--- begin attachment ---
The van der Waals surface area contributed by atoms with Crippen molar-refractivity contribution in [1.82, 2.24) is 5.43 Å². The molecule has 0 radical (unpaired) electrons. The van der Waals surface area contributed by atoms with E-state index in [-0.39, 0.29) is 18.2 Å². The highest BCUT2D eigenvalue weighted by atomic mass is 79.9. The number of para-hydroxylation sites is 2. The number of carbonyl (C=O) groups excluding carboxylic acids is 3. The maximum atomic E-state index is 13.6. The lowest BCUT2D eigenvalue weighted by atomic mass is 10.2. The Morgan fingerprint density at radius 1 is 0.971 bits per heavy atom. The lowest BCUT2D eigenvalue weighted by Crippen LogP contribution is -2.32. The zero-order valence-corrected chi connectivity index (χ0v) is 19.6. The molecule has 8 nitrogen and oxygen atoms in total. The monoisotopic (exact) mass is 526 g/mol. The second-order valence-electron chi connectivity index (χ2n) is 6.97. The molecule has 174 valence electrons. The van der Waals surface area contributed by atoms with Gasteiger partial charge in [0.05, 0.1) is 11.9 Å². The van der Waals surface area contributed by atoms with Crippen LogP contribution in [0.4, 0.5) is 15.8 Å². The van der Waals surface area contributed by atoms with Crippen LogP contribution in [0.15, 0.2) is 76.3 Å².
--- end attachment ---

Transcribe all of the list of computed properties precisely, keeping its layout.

The van der Waals surface area contributed by atoms with Crippen molar-refractivity contribution in [1.82, 2.24) is 5.43 Å². The molecule has 0 radical (unpaired) electrons. The van der Waals surface area contributed by atoms with E-state index in [-0.39, 0.29) is 18.2 Å². The highest BCUT2D eigenvalue weighted by atomic mass is 79.9. The number of para-hydroxylation sites is 2. The number of carbonyl (C=O) groups excluding carboxylic acids is 3. The maximum atomic E-state index is 13.6. The lowest BCUT2D eigenvalue weighted by atomic mass is 10.2. The Morgan fingerprint density at radius 1 is 0.971 bits per heavy atom. The lowest BCUT2D eigenvalue weighted by Crippen LogP contribution is -2.32. The zero-order valence-corrected chi connectivity index (χ0v) is 19.6. The molecule has 8 nitrogen and oxygen atoms in total. The monoisotopic (exact) mass is 526 g/mol. The second-order valence-electron chi connectivity index (χ2n) is 6.97. The molecule has 174 valence electrons. The van der Waals surface area contributed by atoms with Gasteiger partial charge in [0.05, 0.1) is 11.9 Å². The van der Waals surface area contributed by atoms with Crippen LogP contribution in [0.4, 0.5) is 15.8 Å². The van der Waals surface area contributed by atoms with Crippen LogP contribution in [0.15, 0.2) is 76.3 Å².